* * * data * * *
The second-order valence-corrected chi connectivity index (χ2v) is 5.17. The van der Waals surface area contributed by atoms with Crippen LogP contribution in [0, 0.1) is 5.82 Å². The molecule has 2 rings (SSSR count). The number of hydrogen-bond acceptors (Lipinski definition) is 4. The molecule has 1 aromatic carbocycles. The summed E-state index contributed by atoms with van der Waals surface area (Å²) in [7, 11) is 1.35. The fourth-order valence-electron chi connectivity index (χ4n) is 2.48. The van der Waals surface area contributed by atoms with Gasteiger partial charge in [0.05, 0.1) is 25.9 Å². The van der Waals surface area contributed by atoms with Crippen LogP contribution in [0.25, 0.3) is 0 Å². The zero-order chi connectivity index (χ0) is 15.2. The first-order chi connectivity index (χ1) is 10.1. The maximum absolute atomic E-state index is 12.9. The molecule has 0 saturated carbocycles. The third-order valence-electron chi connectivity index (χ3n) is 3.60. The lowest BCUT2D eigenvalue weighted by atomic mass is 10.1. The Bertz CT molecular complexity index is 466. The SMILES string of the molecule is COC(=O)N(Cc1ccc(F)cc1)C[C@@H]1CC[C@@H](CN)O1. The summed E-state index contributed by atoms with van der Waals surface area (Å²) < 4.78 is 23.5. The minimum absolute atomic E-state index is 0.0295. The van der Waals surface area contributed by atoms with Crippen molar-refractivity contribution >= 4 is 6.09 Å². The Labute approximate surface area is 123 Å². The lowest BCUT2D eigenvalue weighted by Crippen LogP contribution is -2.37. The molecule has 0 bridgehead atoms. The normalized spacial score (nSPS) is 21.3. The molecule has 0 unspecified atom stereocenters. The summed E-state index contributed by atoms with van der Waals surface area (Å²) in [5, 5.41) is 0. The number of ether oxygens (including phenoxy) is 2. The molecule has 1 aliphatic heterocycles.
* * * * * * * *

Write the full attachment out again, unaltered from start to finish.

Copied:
The second-order valence-corrected chi connectivity index (χ2v) is 5.17. The van der Waals surface area contributed by atoms with Crippen LogP contribution in [0, 0.1) is 5.82 Å². The molecule has 2 rings (SSSR count). The number of hydrogen-bond acceptors (Lipinski definition) is 4. The molecule has 1 aromatic carbocycles. The summed E-state index contributed by atoms with van der Waals surface area (Å²) in [7, 11) is 1.35. The fourth-order valence-electron chi connectivity index (χ4n) is 2.48. The van der Waals surface area contributed by atoms with Gasteiger partial charge in [0.05, 0.1) is 25.9 Å². The van der Waals surface area contributed by atoms with Crippen LogP contribution in [0.25, 0.3) is 0 Å². The zero-order chi connectivity index (χ0) is 15.2. The first-order chi connectivity index (χ1) is 10.1. The maximum absolute atomic E-state index is 12.9. The molecule has 0 saturated carbocycles. The third-order valence-electron chi connectivity index (χ3n) is 3.60. The lowest BCUT2D eigenvalue weighted by atomic mass is 10.1. The Bertz CT molecular complexity index is 466. The SMILES string of the molecule is COC(=O)N(Cc1ccc(F)cc1)C[C@@H]1CC[C@@H](CN)O1. The summed E-state index contributed by atoms with van der Waals surface area (Å²) < 4.78 is 23.5. The minimum absolute atomic E-state index is 0.0295. The van der Waals surface area contributed by atoms with Crippen molar-refractivity contribution >= 4 is 6.09 Å². The Labute approximate surface area is 123 Å². The lowest BCUT2D eigenvalue weighted by Crippen LogP contribution is -2.37. The molecule has 0 bridgehead atoms. The normalized spacial score (nSPS) is 21.3. The molecule has 0 unspecified atom stereocenters. The summed E-state index contributed by atoms with van der Waals surface area (Å²) in [5, 5.41) is 0. The number of ether oxygens (including phenoxy) is 2. The molecule has 1 aliphatic heterocycles.